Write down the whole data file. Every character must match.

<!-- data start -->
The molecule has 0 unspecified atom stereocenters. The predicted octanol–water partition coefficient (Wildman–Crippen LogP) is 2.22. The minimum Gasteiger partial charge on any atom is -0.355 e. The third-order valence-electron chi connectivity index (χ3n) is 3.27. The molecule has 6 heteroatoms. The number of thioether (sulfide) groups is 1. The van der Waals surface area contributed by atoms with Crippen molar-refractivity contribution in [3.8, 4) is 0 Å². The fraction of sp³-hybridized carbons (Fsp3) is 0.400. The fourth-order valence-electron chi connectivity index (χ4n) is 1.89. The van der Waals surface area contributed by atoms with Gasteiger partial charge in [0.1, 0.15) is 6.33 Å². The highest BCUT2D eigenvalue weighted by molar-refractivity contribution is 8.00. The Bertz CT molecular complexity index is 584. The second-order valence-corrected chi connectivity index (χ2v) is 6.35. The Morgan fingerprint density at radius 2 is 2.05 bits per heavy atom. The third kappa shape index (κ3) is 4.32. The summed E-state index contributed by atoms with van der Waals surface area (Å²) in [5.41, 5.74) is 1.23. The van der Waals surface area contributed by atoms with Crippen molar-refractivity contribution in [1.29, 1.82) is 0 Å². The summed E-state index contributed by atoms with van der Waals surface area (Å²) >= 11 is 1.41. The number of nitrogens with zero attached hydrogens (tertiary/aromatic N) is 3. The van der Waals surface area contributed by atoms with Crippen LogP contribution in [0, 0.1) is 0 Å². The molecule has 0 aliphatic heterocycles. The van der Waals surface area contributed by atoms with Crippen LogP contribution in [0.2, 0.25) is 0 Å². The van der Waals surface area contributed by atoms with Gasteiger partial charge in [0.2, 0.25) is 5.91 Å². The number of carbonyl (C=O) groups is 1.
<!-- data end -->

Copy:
The molecule has 0 unspecified atom stereocenters. The predicted octanol–water partition coefficient (Wildman–Crippen LogP) is 2.22. The minimum Gasteiger partial charge on any atom is -0.355 e. The third-order valence-electron chi connectivity index (χ3n) is 3.27. The molecule has 6 heteroatoms. The number of thioether (sulfide) groups is 1. The van der Waals surface area contributed by atoms with Crippen molar-refractivity contribution in [3.8, 4) is 0 Å². The fraction of sp³-hybridized carbons (Fsp3) is 0.400. The fourth-order valence-electron chi connectivity index (χ4n) is 1.89. The van der Waals surface area contributed by atoms with Gasteiger partial charge in [0.1, 0.15) is 6.33 Å². The highest BCUT2D eigenvalue weighted by molar-refractivity contribution is 8.00. The Bertz CT molecular complexity index is 584. The second-order valence-corrected chi connectivity index (χ2v) is 6.35. The Morgan fingerprint density at radius 2 is 2.05 bits per heavy atom. The third kappa shape index (κ3) is 4.32. The summed E-state index contributed by atoms with van der Waals surface area (Å²) in [5.41, 5.74) is 1.23. The van der Waals surface area contributed by atoms with Crippen molar-refractivity contribution in [1.29, 1.82) is 0 Å². The summed E-state index contributed by atoms with van der Waals surface area (Å²) >= 11 is 1.41. The number of nitrogens with zero attached hydrogens (tertiary/aromatic N) is 3. The van der Waals surface area contributed by atoms with Crippen LogP contribution in [0, 0.1) is 0 Å². The molecule has 0 aliphatic heterocycles. The van der Waals surface area contributed by atoms with Crippen LogP contribution in [0.2, 0.25) is 0 Å². The van der Waals surface area contributed by atoms with Gasteiger partial charge in [0.2, 0.25) is 5.91 Å². The number of carbonyl (C=O) groups is 1.